You knew this was going to be hard.
After all, when you cheat on the person you love, there is going to be consequences. And this would involve more than a simple argument or disagreement. Your actions have damaged the core of your relationship. What your partner thought was stable, and perhaps even flourishing, actually had an unstable inner core that led to betrayal. That’s exactly how your partner is going to feel—betrayed—aside from a host of other emotions.
When they finally get to know the truth, they are going to be angry. And you can’t blame them. No matter how uncomfortable the situation may get, it’s important for you to know how to adequately cope with that anger so that both of you can move forward.
Consider these (4) keys to help you deal with their rage.
Words that describe reconciliation include ‘repair’, ‘heal’, ‘fix’ ‘rebuild’ and ‘restore’.
Sometimes these terms even have a place at the international level, when two or more countries in conflict can find reconciliation after a war.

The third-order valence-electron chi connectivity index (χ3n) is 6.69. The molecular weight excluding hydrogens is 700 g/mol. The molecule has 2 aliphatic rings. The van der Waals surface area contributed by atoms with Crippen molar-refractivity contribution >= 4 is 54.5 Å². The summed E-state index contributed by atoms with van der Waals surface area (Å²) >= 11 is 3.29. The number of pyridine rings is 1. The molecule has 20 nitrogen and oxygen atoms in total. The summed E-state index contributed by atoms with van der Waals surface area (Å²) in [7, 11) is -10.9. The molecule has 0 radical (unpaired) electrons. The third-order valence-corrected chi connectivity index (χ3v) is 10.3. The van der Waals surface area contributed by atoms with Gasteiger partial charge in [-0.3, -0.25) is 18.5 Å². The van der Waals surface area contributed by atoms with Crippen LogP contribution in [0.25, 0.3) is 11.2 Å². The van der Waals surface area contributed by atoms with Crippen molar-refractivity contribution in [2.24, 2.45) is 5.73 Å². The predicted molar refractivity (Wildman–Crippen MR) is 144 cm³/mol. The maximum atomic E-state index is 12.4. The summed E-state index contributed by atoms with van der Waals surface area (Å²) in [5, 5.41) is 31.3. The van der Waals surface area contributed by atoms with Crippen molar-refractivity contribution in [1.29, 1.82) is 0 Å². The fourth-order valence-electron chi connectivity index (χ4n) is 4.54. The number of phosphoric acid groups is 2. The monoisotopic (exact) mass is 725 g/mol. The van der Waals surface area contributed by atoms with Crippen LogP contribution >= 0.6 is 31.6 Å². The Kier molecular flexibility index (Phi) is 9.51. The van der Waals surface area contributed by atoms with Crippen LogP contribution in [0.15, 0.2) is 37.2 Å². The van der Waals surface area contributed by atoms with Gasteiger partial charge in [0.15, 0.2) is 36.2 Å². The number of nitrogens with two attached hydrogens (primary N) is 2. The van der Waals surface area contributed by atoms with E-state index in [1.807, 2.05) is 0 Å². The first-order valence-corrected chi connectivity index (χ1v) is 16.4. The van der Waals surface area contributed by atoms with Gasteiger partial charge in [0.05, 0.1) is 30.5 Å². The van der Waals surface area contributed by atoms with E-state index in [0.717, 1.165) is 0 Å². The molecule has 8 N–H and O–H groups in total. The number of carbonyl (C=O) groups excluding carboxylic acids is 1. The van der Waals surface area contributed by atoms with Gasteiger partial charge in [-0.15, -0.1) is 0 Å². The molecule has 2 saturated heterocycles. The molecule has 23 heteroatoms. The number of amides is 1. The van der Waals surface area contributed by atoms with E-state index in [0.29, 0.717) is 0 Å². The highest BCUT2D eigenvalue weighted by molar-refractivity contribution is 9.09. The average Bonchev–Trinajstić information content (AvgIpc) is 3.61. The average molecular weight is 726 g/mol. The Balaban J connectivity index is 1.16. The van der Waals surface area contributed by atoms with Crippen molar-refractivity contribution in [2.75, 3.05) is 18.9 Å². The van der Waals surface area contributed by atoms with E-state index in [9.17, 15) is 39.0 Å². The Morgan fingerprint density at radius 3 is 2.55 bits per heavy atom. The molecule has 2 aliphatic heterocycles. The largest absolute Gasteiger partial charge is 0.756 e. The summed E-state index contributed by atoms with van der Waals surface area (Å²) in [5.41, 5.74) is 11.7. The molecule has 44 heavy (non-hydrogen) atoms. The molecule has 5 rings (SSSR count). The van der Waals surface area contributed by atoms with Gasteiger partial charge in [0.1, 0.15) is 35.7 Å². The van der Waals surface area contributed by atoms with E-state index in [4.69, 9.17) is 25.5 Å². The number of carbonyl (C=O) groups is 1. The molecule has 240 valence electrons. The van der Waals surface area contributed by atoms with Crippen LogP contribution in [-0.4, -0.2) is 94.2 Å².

The same can be said for partners whose relationship has been rocked by an affair. “War” may seem to be a strong word to apply to this situation. But just as in war, infidelity involves people who have very different perspectives.
Despite having ongoing differences and difficulty, it is possible for couples to find forgiveness and reconcile after an affair.
Here’s how this can happen:
The single most destructive threat to a committed relationship is when one of the partners engages in an intimate relationship with another person. This is not an uncommon event. Conservative estimates suggest that about a quarter of women, and a third of men, have violated their marital commitment to their partners. About 65 percent of marriages struck by infidelity end in divorce.